I tested the Czar in the Pro build kit with Enve carbon wheels laced to I9 hubs. As tested the MSRP of this bike would be an eye popping $9800 ($7050 if kitted out with Stans Crest rims). Specs are outlined below. Components are high-end and light. My (incredibly opinionated) comments follow:
Rock Shox SID RCT provides front suspension. This is a surprisingly stiff chassis. A far cry from the blue noodle (the first ever RS SID which was my previous long-ago SID experience).
1. Rock Shox SID front, Fox CTD rear. Along with the drivetrain, suspension is the guts of a bike. It’s an impressive performance from these two pairings. This is a nice change from previous experiences with the Fox CTD which, on previous bikes has proven to be underwhelming. Both the RS and Fox products worked well even during longer steeper descents when the Czar was pushed beyond its rigid XC/Marathon compartments. Befitting the Czar’s pedigree and DW-link characteristics I expected the suspension to be on the firm side (which it was) but did not get the standard Fox shock lets-pack-up-and-make-the-full-sus-feel-like-a-hardtail on rapid hit downhills. Instead (much to my pleasant surprise) I found both front and rear suspension to work in reliable predictable fashion at the start and the finish of extended elevation drops.
2. SRAM XX1 drivetrain. This is my first go-around with SRAM’s 1×11 group. The bike had approx 10 rides on it before I used it and I’ve put 44 days on it since then (as of July 31st). The chain displays less than 0.5″ of wear on the Park chain gauge tool. Given the astronomical cost of cassette replacement I’ll stick to replacing chains every year to be on the safe side, but so far, have found longevity to be as expected. I haven’t dropped a chain yet but any hyperbole about riding the Czar aggressively is tempered by the fact that is a short travel carbon 29er so all that means is that under normal trail riding conditions the drivetrain works as advertised.
The drivetrain was initially eerily quiet but in the dusty conditions we’ve had in Summer of 2013 in British Columbia the XX1 derailleur has developed a knock I’ve traced this to the derailleur’s clutch being overtightened. The derailluer fix is a bit of a pain in the ass but can be accomplished by anyone with a reasonable amount of tools. Hopefully SRAM will produce a fix that will keep a drivetrain that is priced for perfection, perfect.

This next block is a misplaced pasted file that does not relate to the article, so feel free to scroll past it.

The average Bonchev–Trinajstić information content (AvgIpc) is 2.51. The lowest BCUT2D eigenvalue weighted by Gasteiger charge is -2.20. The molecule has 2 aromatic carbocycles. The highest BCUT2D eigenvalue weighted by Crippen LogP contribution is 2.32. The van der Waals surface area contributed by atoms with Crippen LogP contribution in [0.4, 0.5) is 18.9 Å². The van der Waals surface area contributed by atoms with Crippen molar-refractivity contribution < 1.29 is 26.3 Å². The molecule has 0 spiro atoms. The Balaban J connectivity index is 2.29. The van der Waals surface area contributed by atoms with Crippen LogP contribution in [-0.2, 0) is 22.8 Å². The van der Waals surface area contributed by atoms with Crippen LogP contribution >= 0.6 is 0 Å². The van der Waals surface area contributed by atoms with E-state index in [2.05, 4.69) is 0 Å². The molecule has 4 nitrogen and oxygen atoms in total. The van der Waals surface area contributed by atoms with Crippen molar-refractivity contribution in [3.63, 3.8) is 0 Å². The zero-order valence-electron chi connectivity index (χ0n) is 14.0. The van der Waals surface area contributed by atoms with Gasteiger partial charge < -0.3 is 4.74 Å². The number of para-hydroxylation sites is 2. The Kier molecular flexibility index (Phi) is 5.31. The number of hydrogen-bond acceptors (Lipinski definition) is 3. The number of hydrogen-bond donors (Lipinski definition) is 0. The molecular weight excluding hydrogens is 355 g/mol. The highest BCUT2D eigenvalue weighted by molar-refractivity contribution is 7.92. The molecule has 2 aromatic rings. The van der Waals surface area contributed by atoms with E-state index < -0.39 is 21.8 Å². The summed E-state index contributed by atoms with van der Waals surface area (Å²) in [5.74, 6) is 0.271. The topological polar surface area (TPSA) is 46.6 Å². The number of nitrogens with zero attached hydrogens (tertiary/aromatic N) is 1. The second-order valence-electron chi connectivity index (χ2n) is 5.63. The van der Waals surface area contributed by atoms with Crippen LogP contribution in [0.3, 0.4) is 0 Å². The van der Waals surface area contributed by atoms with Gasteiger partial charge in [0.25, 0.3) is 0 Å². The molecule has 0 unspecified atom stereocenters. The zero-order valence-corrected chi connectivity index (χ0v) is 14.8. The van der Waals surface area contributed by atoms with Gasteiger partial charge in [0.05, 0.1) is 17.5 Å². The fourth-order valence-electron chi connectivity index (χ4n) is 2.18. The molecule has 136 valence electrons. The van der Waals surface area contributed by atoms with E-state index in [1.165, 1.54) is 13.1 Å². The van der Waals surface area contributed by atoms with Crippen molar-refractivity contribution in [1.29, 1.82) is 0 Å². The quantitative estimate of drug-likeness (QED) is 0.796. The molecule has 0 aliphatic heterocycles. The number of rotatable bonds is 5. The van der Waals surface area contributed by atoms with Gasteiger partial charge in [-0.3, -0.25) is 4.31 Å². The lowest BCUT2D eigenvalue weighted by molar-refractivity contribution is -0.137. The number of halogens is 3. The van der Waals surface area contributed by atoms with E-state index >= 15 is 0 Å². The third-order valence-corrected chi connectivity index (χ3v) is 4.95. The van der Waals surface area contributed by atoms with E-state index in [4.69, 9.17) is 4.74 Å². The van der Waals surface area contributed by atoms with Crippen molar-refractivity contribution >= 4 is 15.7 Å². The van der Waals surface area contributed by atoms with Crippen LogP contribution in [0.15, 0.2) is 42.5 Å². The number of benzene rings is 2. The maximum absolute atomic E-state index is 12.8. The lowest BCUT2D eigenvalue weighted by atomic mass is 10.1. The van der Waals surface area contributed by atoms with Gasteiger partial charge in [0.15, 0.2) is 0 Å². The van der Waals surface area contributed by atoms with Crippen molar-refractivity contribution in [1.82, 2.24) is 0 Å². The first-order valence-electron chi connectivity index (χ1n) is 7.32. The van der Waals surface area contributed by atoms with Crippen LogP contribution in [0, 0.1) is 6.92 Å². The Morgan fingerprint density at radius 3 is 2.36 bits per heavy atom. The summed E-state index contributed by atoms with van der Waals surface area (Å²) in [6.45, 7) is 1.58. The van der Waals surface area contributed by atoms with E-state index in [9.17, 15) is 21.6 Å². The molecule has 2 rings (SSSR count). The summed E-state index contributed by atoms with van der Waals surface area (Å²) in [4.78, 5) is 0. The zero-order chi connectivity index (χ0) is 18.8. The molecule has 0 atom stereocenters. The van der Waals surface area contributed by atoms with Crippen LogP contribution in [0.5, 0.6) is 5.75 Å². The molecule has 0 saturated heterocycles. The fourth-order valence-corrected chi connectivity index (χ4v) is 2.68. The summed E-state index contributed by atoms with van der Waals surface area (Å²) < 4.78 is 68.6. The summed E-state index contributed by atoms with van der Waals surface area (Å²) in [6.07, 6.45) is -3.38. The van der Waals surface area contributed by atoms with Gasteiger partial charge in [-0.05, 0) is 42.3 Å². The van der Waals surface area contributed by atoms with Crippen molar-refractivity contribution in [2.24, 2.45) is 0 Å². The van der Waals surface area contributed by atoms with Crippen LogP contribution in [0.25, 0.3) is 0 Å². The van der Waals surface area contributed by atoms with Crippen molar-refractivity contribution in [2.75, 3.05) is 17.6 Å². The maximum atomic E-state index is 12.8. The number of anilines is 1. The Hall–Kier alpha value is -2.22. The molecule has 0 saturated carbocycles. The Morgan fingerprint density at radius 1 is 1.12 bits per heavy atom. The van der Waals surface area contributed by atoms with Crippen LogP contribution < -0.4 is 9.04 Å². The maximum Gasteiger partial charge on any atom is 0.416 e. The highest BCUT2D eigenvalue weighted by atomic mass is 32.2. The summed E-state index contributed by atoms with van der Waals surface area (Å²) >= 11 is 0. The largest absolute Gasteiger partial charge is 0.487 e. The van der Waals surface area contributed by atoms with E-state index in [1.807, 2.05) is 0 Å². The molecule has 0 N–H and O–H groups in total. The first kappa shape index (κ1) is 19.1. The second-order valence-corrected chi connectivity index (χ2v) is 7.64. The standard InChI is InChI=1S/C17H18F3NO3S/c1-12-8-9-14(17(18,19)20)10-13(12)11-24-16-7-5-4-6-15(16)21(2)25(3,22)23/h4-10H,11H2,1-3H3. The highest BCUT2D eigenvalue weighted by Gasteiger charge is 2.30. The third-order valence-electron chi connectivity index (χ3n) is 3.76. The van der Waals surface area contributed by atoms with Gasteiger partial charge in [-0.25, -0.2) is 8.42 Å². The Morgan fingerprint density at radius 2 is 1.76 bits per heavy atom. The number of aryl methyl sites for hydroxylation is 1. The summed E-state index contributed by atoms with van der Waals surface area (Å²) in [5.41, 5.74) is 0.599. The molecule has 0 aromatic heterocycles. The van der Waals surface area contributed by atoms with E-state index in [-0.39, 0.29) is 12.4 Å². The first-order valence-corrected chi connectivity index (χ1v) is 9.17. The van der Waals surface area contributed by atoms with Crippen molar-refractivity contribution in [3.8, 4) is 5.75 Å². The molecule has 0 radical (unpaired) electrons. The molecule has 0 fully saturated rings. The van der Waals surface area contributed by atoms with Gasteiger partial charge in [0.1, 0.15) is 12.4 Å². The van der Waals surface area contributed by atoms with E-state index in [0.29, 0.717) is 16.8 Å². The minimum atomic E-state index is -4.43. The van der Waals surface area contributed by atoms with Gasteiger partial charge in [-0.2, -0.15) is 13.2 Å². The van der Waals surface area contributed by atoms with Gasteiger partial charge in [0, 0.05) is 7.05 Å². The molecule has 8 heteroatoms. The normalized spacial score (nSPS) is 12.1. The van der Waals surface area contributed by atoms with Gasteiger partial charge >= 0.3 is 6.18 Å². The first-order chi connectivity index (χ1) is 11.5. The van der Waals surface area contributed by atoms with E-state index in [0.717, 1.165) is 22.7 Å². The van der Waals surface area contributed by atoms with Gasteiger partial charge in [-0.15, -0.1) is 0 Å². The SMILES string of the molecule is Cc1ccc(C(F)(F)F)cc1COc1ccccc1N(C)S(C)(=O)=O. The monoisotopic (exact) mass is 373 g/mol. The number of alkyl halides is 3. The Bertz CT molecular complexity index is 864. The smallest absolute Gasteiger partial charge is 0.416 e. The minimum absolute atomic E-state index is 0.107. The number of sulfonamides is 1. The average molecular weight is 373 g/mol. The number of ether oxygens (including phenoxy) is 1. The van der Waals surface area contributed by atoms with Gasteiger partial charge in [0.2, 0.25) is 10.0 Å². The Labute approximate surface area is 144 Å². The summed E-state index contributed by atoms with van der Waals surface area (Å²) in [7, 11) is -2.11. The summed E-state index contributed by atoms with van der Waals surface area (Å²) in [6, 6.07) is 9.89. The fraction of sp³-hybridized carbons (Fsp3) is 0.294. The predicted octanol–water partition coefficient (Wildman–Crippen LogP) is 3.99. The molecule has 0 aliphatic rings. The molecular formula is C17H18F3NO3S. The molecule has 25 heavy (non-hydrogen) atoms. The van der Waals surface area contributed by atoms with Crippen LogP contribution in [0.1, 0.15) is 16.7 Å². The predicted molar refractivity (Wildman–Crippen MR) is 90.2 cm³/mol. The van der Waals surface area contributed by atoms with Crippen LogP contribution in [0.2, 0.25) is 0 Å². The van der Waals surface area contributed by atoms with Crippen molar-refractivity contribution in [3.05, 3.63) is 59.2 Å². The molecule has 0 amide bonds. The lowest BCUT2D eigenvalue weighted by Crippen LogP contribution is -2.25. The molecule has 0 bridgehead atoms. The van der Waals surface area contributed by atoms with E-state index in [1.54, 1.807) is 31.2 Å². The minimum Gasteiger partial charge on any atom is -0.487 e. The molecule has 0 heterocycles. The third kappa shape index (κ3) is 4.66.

SRAM XX1 drivetrain and brakes.
3. Enve XC carbon wheels. These look cool. You will fit right into the mid-pack of local Pro-Elite/Cat 1. The I9 hubs are unbelievably loud and annoying. They are light but so are my CK/Crest hub wheels. I can’t tell that they’re any stiffer than my alloy wheels.
I will catch flak for this from the carbon wheels have changed my life crowd. All I can offer in defense is that carbon’s bling is appreciated but I sure don’t get $2000 of good vibes out of knowing I am on an Enve carbon wheelset. Keep in mind that I am the kind of rider who basically likes riding bikes and don’t get a quantum jump in joy out of shaving bike weight, or getting the right shade of anodized red to match. Keep in mind I am also relatively light. If you are obsessive about making your bike look trick and you think you can feel wheel flex no matter how heavy or light you are then these carbon wheels are the ticket for you. Otherwise put the cash towards a nice bike vacation.
4. SRAM brakes. I’ve not been a fan on SRAM’s lower -end Elixir brakes. They are simply terrible; an exercise in lamentably predictable unpredictability. The SRAM XX brakes are better. Although they did require a bleed, only one bleed has been necessary and they have performed reasonably well since. Unfortunately these brakes still provide substandard modulation but at least the lever throw does not change over time and distance. Their redeeming feature is that they colour – match the XX1 drivetrain.
In the early days of 29ers the wagon wheelers were unwieldy beasts in the tight singletrack that characterizes British Columbia trails. Long and low; they basically monster-trucked in a straight line but steered like bloated pigs otherwise. Numbers cannot tell the true tale; only riding the bikes can. However, I’ve presented some geo numbers from some short travel 29ers, a medium travel 29er that turned like an ocean-liner and a quick/nimber 26″ wheeled bike so you, the reader can get hopelessly confused. If this provokes discussion or questions, please follow up in the comments.
Turner Czar (and other bikes) – by the numbers.
Continue reading for riding impressions and full photo gallery.